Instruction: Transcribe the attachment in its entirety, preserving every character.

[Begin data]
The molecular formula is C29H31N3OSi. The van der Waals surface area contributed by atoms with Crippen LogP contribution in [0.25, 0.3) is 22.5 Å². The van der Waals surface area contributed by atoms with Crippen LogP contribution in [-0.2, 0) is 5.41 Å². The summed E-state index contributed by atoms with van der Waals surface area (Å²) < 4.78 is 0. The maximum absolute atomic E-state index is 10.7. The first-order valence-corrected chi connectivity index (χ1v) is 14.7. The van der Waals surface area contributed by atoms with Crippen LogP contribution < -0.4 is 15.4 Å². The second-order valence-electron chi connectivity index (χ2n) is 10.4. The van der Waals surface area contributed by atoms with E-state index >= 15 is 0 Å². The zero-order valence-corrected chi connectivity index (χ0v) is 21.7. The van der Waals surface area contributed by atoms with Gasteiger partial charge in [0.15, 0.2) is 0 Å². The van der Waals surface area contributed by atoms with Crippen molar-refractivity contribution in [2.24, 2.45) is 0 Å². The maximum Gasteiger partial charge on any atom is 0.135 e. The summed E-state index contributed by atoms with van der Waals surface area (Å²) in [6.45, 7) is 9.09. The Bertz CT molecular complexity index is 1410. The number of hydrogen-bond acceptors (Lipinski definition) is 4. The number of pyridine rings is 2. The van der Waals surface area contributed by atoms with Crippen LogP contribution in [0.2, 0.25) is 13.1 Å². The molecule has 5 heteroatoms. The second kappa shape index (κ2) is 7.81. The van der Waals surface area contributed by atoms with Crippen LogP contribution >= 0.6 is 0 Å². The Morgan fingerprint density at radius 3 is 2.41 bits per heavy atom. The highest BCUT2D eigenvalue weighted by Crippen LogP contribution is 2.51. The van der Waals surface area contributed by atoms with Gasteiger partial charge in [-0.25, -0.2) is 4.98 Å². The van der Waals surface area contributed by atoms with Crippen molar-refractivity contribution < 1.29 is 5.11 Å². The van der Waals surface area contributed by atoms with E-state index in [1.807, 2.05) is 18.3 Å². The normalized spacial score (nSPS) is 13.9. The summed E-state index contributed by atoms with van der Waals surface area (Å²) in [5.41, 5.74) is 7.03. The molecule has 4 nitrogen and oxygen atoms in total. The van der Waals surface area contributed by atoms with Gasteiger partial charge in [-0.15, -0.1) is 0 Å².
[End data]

The molecular formula is C29H31N3OSi. The van der Waals surface area contributed by atoms with Crippen LogP contribution in [0.25, 0.3) is 22.5 Å². The van der Waals surface area contributed by atoms with Crippen LogP contribution in [-0.2, 0) is 5.41 Å². The summed E-state index contributed by atoms with van der Waals surface area (Å²) < 4.78 is 0. The maximum absolute atomic E-state index is 10.7. The first-order valence-corrected chi connectivity index (χ1v) is 14.7. The van der Waals surface area contributed by atoms with Crippen LogP contribution < -0.4 is 15.4 Å². The second-order valence-electron chi connectivity index (χ2n) is 10.4. The van der Waals surface area contributed by atoms with E-state index >= 15 is 0 Å². The zero-order valence-corrected chi connectivity index (χ0v) is 21.7. The van der Waals surface area contributed by atoms with Gasteiger partial charge in [0.15, 0.2) is 0 Å². The van der Waals surface area contributed by atoms with Crippen molar-refractivity contribution in [2.24, 2.45) is 0 Å². The maximum Gasteiger partial charge on any atom is 0.135 e. The summed E-state index contributed by atoms with van der Waals surface area (Å²) in [6.45, 7) is 9.09. The Bertz CT molecular complexity index is 1410. The number of hydrogen-bond acceptors (Lipinski definition) is 4. The number of pyridine rings is 2. The van der Waals surface area contributed by atoms with Crippen LogP contribution in [0.2, 0.25) is 13.1 Å². The molecule has 5 heteroatoms. The second kappa shape index (κ2) is 7.81. The van der Waals surface area contributed by atoms with Crippen LogP contribution >= 0.6 is 0 Å². The Morgan fingerprint density at radius 3 is 2.41 bits per heavy atom. The highest BCUT2D eigenvalue weighted by Crippen LogP contribution is 2.51. The van der Waals surface area contributed by atoms with Gasteiger partial charge in [-0.25, -0.2) is 4.98 Å². The van der Waals surface area contributed by atoms with Crippen molar-refractivity contribution < 1.29 is 5.11 Å². The van der Waals surface area contributed by atoms with E-state index in [1.807, 2.05) is 18.3 Å². The normalized spacial score (nSPS) is 13.9. The summed E-state index contributed by atoms with van der Waals surface area (Å²) in [5.41, 5.74) is 7.03. The molecule has 4 nitrogen and oxygen atoms in total. The van der Waals surface area contributed by atoms with Gasteiger partial charge in [-0.15, -0.1) is 0 Å².